Beowulf-Christianity or Paganism

Beowulf was written in England sometime in the 18th century. "This provides us with an idea of a poem that was

written during a time when the society had converted from paganism to Christianity"(Cohen 138). "We know that

paganism did exist alongside Christianity during the approximate era that Beowulf was composed"(Hall 61). "The

Christian influences were combined with early folklore and heroic legends of dramatic tribes, early Beowulf

scholars began to investigate whether or not Christian and biblical influences were added later to originally pagan

influences"(Hall 61). "The Christian elements are almost without exception so deeply ingrained in the fabric of the

poem that they cannot be explained away as the work of a reviser or later interpolator"(Klaeber 2). The fact that the

two values are so closely intertwined in the poem, I believe that is the reason Beowulf has both Christian and pagan

influences.

The pagan elements in the epic poem Beowulf are evident in the characters superhuman personifications. Beowulf is

depicted as a superhero. Beowulf takes it upon himself to save the Danes from Grendel. In his battle with Grendel,

Beowulf chooses not to use weapons; he relies on his super strength. During the fight, Beowulf's strength takes over

and Beowulf wrestles with Grendel until he is able to rip one of the monster's arms out of its socket. Superhuman

feats also appear in the fight with Grendel's mother. When Beowulf enters the water, he swims downward for an

entire day before he sees the bottom. He does this without the use of oxygen. During the battle with Grendel's

mother, Beowulf realizes that Unferth's sword is useless against the monsters thick skin. He grabs an enormous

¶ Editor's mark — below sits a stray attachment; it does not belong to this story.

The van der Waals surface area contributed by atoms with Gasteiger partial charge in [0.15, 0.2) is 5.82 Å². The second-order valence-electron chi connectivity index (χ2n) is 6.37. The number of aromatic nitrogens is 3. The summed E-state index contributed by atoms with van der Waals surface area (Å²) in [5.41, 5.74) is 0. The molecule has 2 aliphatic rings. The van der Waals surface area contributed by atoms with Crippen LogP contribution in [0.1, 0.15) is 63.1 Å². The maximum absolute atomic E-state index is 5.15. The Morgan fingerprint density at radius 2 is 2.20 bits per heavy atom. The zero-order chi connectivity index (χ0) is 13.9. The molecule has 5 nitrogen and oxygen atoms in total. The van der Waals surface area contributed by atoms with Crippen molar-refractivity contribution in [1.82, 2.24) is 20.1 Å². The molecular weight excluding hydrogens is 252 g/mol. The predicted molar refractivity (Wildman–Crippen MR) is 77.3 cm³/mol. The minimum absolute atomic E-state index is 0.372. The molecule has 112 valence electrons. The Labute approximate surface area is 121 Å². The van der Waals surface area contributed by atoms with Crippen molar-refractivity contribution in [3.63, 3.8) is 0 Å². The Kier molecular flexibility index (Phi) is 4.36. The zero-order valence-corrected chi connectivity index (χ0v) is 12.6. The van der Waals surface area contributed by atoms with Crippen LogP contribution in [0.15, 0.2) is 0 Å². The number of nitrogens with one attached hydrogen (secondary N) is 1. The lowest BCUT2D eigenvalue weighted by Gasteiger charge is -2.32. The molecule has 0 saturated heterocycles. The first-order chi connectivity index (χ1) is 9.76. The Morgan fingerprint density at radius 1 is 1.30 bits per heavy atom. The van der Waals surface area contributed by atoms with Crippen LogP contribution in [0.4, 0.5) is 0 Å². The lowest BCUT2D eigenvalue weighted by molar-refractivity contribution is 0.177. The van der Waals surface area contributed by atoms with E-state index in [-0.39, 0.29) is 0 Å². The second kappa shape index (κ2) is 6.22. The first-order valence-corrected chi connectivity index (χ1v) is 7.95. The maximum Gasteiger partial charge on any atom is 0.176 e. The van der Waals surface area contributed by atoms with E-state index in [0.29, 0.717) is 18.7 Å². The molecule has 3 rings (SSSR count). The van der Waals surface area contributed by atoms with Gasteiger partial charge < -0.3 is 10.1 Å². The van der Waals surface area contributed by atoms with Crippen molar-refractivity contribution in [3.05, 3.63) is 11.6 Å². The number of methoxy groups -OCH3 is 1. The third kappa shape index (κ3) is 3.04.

sword made by giants, almost too heavy to hold and slashes through the monster's body. This superhero strength

continues into the battle with the dragon. By this time, Beowulf is an !

old man. He stands up to the dragon and wounds him. Although Beowulf is fatally wounded himself, he still

manages to deliver the final blow that kills the dragon. Grendel is also seen as a superhuman monster. Grendel has

no knowledge of weapons so he too depends on his extraordinary strength to destroy his enemies. The dragon is also

seen as a super powerful adversary. "As in most pagan folklore, the dragon is a much used enemy of the hero of the

story"(Greenfield 87). The dragon in Beowulf spits fire with such intense heat that it melts Beowulf's shield to his

body. "The author has fairly exalted the fights with fabled monsters into a conflict between the powers of good and

evil"(Klaeber 3). These battles are examples of epic folklore during pagan times.

The pagan beliefs about immortality are also significant in the poem. "It is believed that a warriors life after death

was a continuation of his life on earth" (Greenfield 91). Beowulf's single destiny is to help his people by dying while

fighting a supernatural creature. " If Beowulf's confrontation with the dragon is a symbol of evil, then Beowulf's

death, to the pagan, would be regarded as a victory for Satan because Beowulf dies"(Greene 66). "The fundamental

contrast between the good God and blind fate is shown by the fact that God invariably grants victory, whereas it is a

mysterious spell that brings about Beowulf's death"(Klaeber 2). Beowulf wants his body cremated; a very

unchristian ritual. " In supernatural elements of pre-Christian association, heathen practices are mentioned in several

places such as the vowing of sacrifices at idol fanes, the observing of omens, and the burning of the dead which was

frowned upon by the Church"(Klaeber 1). Beowulf wants !

his ashes placed in a memorial tower as a reminder of his bravery. This leaves us the impression of pagan

immortality;" the memory in the minds of later men of a hero's heroic actions"(Greene 68).

While many pagan influences appear in the poem, Christian overtones dominate. Many of the characters exhibit

Christian characteristics. Beowulf has a Christ-like behavior in his humility and charity. Beowulf understands the

plight of the Danes that are being oppressed by the evil monster Grendel just as Christ knew of the oppression of the

Jewish people. Both set out on a venture to save their people.

"To free themselves from the monster, the Danes need a savior and Beowulf through his desire to alleviate their

suffering, comes to save them"(Cook 287). When Beowulf